As part of the Budget Day publications, HMRC issued a consultation paper on the taxation of environmental land management and ecosystem service markets.
This consultation document addresses the uncertainties in the taxation of new Environmental Land Management Schemes (ELMS) as we move away from the EU’s Common Agricultural Policy. By consulting with interested parties within the agricultural industry, HMRC hope to design future legislation that clearly establishes the tax treatment of the production and sale of ecosystem service units, and the impact of ELMS on the availability tax reliefs for Inheritance Tax, particularly in respect of agricultural property relief (APR).
The ecosystem service markets are designed to support higher private investment in the natural environment through such schemes as the mandatory biodiversity net gain requirements for development sites. However, as the demand for these schemes has increased so has concerns about the potentially adverse tax consequences for landowners in committing land to them, and this uncertainly is one of the largest obstacles to their take up. Committing land to woodland carbon, peatland carbon or biodiversity projects are often long-term decisions, from 30 to 125 years depending on the type of scheme, and not something that landowners want to commit to with any sense that there could be detrimental tax implications both for themselves and future generations.
Whilst there is some uncertainly around how income received for the credits generated by the schemes is treated, mainly revolving around whether it is income, being a return on the active management of the land, or a payment for a right over land, the largest anxiety is Inheritance Tax, and the possible loss of APR.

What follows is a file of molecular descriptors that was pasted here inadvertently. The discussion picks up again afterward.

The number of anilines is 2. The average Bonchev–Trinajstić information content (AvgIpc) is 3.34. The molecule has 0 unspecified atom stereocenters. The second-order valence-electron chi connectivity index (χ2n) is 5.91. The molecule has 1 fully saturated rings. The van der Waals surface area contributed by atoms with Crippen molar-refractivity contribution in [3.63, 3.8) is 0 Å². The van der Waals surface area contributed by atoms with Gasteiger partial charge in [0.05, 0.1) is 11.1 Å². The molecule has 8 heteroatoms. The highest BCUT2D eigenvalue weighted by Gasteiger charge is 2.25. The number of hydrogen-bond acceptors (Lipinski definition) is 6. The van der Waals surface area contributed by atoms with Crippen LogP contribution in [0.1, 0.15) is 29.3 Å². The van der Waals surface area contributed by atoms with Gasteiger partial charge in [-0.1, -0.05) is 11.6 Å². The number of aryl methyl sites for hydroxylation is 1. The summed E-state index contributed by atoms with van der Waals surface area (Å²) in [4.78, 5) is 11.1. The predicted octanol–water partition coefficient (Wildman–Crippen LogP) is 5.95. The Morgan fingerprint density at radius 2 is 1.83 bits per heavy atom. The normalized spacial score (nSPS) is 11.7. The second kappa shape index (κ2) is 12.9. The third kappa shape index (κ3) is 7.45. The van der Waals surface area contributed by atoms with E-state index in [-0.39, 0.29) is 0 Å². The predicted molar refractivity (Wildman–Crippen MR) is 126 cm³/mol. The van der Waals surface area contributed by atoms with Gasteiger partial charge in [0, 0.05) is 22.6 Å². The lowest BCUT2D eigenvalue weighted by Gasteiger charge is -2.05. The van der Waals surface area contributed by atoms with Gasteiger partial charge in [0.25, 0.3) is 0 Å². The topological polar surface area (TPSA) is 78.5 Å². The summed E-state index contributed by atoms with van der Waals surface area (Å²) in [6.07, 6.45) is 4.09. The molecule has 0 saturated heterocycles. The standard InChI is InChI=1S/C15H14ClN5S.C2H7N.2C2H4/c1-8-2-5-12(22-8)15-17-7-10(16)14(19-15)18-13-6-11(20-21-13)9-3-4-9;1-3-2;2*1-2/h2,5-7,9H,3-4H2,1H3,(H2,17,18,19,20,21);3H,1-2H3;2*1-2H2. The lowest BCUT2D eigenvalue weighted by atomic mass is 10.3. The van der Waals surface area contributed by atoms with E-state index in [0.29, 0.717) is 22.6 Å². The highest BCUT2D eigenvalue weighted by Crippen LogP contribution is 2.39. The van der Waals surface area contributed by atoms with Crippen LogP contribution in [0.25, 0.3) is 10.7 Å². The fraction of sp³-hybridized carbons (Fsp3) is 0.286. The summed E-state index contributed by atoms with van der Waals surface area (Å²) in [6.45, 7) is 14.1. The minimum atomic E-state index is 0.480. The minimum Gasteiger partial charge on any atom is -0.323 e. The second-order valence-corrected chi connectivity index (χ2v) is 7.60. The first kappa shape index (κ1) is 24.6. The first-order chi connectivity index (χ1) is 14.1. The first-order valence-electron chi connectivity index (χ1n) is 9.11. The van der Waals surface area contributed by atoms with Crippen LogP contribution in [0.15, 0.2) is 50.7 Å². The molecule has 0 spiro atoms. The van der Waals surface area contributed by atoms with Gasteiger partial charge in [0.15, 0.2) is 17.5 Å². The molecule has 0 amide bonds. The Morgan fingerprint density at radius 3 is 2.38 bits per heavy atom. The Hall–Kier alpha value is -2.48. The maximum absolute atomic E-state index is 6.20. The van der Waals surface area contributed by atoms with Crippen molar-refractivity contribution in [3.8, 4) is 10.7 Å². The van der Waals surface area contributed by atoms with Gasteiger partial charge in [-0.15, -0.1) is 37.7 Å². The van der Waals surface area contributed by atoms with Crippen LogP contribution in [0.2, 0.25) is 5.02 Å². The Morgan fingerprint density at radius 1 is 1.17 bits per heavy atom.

The most obvious concern is that APR is only available in respect of land occupied for the purposes of agriculture and habitat creation is not an agricultural use. However, there are currently a number of specified land habitat schemes, such as former set-aside land and establishment of salt-marshes, which allow APR even though the land covered by them is taken out of agricultural production for long periods of time, and one solution may be to broaden this list to include former agricultural land that is turned over ELMS projects.
HMRC recognise that the loss of APR is likely to be a significant barrier to the involvement of agricultural landowners and farmers in land use change under the ELMS, and do state within the document that “the objective is to ensure that land taken out of agricultural production permanently or for an extended period for this reason does not lose relief.”
This is a subject that we will be watching with interest and updates will be reported in future articles.
This article is from the latest edition of our Agricultural Briefing. To receive future copies of any of our newsletters directly to your inbox, please visit our preference centre to register your interest.
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